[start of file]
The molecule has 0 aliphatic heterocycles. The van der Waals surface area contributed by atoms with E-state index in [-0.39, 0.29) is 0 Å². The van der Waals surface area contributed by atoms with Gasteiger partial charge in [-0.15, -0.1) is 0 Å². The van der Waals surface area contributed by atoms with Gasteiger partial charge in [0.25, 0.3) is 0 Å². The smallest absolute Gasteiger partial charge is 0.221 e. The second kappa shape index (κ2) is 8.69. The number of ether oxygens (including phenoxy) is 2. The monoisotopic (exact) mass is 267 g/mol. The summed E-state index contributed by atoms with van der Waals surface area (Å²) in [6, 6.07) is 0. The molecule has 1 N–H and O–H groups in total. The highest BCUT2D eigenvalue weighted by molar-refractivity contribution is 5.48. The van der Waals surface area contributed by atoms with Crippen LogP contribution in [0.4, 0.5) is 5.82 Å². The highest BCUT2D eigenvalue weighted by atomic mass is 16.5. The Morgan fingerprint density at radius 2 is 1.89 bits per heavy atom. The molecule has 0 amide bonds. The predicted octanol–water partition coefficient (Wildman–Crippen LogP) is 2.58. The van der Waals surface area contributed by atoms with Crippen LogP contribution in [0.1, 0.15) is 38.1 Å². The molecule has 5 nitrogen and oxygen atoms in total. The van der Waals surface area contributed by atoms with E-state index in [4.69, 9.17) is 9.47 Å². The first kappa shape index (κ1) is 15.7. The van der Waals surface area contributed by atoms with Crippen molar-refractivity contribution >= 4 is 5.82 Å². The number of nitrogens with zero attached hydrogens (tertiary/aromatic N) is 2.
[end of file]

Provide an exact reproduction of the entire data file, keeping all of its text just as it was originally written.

The molecule has 0 aliphatic heterocycles. The van der Waals surface area contributed by atoms with E-state index in [-0.39, 0.29) is 0 Å². The van der Waals surface area contributed by atoms with Gasteiger partial charge in [-0.15, -0.1) is 0 Å². The van der Waals surface area contributed by atoms with Gasteiger partial charge in [0.25, 0.3) is 0 Å². The smallest absolute Gasteiger partial charge is 0.221 e. The second kappa shape index (κ2) is 8.69. The number of ether oxygens (including phenoxy) is 2. The monoisotopic (exact) mass is 267 g/mol. The summed E-state index contributed by atoms with van der Waals surface area (Å²) in [6, 6.07) is 0. The molecule has 1 N–H and O–H groups in total. The highest BCUT2D eigenvalue weighted by molar-refractivity contribution is 5.48. The van der Waals surface area contributed by atoms with Crippen LogP contribution in [0.4, 0.5) is 5.82 Å². The highest BCUT2D eigenvalue weighted by atomic mass is 16.5. The Morgan fingerprint density at radius 2 is 1.89 bits per heavy atom. The molecule has 0 amide bonds. The predicted octanol–water partition coefficient (Wildman–Crippen LogP) is 2.58. The van der Waals surface area contributed by atoms with Crippen LogP contribution in [0.1, 0.15) is 38.1 Å². The molecule has 5 nitrogen and oxygen atoms in total. The van der Waals surface area contributed by atoms with E-state index in [4.69, 9.17) is 9.47 Å². The first kappa shape index (κ1) is 15.7. The van der Waals surface area contributed by atoms with Crippen molar-refractivity contribution >= 4 is 5.82 Å². The number of nitrogens with zero attached hydrogens (tertiary/aromatic N) is 2.